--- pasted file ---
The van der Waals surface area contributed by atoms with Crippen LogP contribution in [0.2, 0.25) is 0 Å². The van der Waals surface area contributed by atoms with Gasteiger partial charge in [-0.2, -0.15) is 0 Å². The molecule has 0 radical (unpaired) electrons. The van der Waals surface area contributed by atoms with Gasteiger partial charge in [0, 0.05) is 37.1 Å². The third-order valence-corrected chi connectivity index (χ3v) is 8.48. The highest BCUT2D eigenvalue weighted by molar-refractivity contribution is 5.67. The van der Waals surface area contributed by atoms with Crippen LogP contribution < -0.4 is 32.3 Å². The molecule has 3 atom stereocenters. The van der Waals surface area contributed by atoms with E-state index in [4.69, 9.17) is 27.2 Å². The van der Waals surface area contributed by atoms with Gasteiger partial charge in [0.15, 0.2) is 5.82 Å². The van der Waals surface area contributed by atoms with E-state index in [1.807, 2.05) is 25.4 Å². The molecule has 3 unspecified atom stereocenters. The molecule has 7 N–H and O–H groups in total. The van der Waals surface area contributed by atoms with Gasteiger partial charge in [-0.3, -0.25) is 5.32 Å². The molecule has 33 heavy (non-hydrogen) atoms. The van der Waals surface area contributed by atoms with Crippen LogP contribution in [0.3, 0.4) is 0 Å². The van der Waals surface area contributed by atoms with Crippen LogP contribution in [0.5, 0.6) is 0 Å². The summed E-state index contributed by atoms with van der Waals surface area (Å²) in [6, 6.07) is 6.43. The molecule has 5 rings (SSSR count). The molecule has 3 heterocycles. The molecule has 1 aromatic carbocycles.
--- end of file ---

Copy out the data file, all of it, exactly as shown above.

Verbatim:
The van der Waals surface area contributed by atoms with Crippen LogP contribution in [0.2, 0.25) is 0 Å². The van der Waals surface area contributed by atoms with Gasteiger partial charge in [-0.2, -0.15) is 0 Å². The molecule has 0 radical (unpaired) electrons. The van der Waals surface area contributed by atoms with Gasteiger partial charge in [0, 0.05) is 37.1 Å². The third-order valence-corrected chi connectivity index (χ3v) is 8.48. The highest BCUT2D eigenvalue weighted by molar-refractivity contribution is 5.67. The van der Waals surface area contributed by atoms with Crippen LogP contribution < -0.4 is 32.3 Å². The molecule has 3 atom stereocenters. The van der Waals surface area contributed by atoms with E-state index in [4.69, 9.17) is 27.2 Å². The van der Waals surface area contributed by atoms with Gasteiger partial charge in [0.15, 0.2) is 5.82 Å². The van der Waals surface area contributed by atoms with E-state index in [1.807, 2.05) is 25.4 Å². The molecule has 3 unspecified atom stereocenters. The molecule has 7 N–H and O–H groups in total. The van der Waals surface area contributed by atoms with Gasteiger partial charge in [-0.3, -0.25) is 5.32 Å². The molecule has 33 heavy (non-hydrogen) atoms. The van der Waals surface area contributed by atoms with Crippen LogP contribution in [0.3, 0.4) is 0 Å². The van der Waals surface area contributed by atoms with Crippen LogP contribution in [0.5, 0.6) is 0 Å². The summed E-state index contributed by atoms with van der Waals surface area (Å²) in [6, 6.07) is 6.43. The molecule has 5 rings (SSSR count). The molecule has 3 heterocycles. The molecule has 1 aromatic carbocycles.